Public procurement is becoming a strategic tool in Peru for achieving key policy objectives. The legislative reforms enacted in 2016 indicate a strong commitment from the government to modernise the public procurement system. In fact, the system is currently going through a transitional period, moving from excessive formalities and complex tendering processes to prioritizing results and value for money. This report examines ongoing public procurement reforms in Peru, focusing on issues such as procurement processes, participation in tenders, and the culture of integrity in the public procurement process. It provides guidance to help Peru implement reforms that enhance the efficiency, transparency and accountability of the system.
The Eurostat-OECD compilation guide on inventories represents the first comprehensive overview of conceptual and practical issues related to the compilation of the balance-sheet item ‘inventories’ in the national accounts.
The estimation of inventories and changes in inventories in national accounts is often very difficult. Therefore it is the aim of this compilation guide to provide conceptual and practical guidance to statisticians on the estimation and valuation of inventories in mutual coherence with the transaction changes in inventories, and by doing so, to increase international comparability for these items. The guide clarifies theoretical concepts and possible data sources. It elaborates several estimation methods for both the asset inventories and the transaction changes in inventories, including their breakdowns into products, industries and institutional sectors. The compilation guide also addresses several special estimation cases and provides the results of a questionnaire — completed by 34 countries — on country practices regarding the estimation of inventories.
The Eurostat-OECD compilation guide on inventories was prepared by the Task Force on Land and other non-financial assets under the joint leadership of Eurostat and the OECD. Representatives from various European Union (EU) and non-EU OECD countries were represented as well as the European Central Bank.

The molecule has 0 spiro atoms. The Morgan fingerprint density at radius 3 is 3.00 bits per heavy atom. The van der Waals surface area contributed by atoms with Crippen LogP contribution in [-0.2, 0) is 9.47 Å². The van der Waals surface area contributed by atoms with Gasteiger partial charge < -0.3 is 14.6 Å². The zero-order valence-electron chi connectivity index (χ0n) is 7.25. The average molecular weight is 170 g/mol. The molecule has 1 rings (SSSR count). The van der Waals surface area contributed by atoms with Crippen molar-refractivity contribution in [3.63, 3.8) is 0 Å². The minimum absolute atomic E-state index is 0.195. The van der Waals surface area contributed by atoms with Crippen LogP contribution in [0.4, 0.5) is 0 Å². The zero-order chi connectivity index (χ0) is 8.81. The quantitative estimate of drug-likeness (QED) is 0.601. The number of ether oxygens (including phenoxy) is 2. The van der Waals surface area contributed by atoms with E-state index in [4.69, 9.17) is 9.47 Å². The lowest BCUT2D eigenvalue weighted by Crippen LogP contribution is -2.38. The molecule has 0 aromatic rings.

This report examines how the two global mega-trends of population ageing and rising inequalities have been developing and interacting, both within and across generations. Taking a life-course perspective the report shows how inequalities in education, health, employment and earnings compound, resulting in large differences in lifetime earnings across different groups. It suggests a policy agenda to prevent, mitigate and cope with inequalities along the life course drawing on good practices in OECD countries and emerging economies.
This report provides a comprehensive analysis of the challenges confronting Chile’s centralised growth model and recommendations towards developing a more integrated territorial approach, capable of mobilising regional productivity catch-up potential in order to strengthen the role of regions and municipalities.
The Chilean government has launched an ambitious decentralisation agenda, aimed at empowering municipalities by providing them with the legitimacy, financial resources, human capacities and tools required to improve their autonomy and performance. This study seeks to assist the government by covering several dimensions, looking at municipal responsibilities, fiscal and human resources, equalisation mechanisms, local public service performance, citizen participation, and co-ordination mechanisms across levels of government.
Cette source fiable et à jour de statistiques trimestrielles de l'OCDE sur la balance des paiements et le commerce international de marchandises dresse un tableau précis des tendances les plus récentes des structures d’échange des pays membres avec le reste du monde. Les données de balance des paiements sont présentées corrigées des variations saisonnières. Les statistiques de commerce international de marchandises sont ventilées par pays. Les séries présentées couvrent les dix derniers trimestres et les deux dernières années. Cette publication trimestrielle est divisé en trois parties: I. Balance des paiements et commerce international, II. Commerce international de marchandises par pays et III. Échanges en Valeur Ajoutée (ÉVA) (données annuelles).
State-owned enterprises (SOEs) are important elements of many national economies. They are also increasingly active internationally, which has led to renewed concerns in recent years about whether their competitive conditions in home markets might adversely impact “fair” competition with companies abroad. Many of the concerns held by national policy makers and businesses surrounding foreign SOEs’ competitive conditions stem from limited transparency and information on SOEs. This report seeks to bolster the factual information base by presenting the main findings of the most comprehensive and internationally comparable dataset currently available on the size, sectoral distribution and corporate forms of national SOE sectors in 40 countries.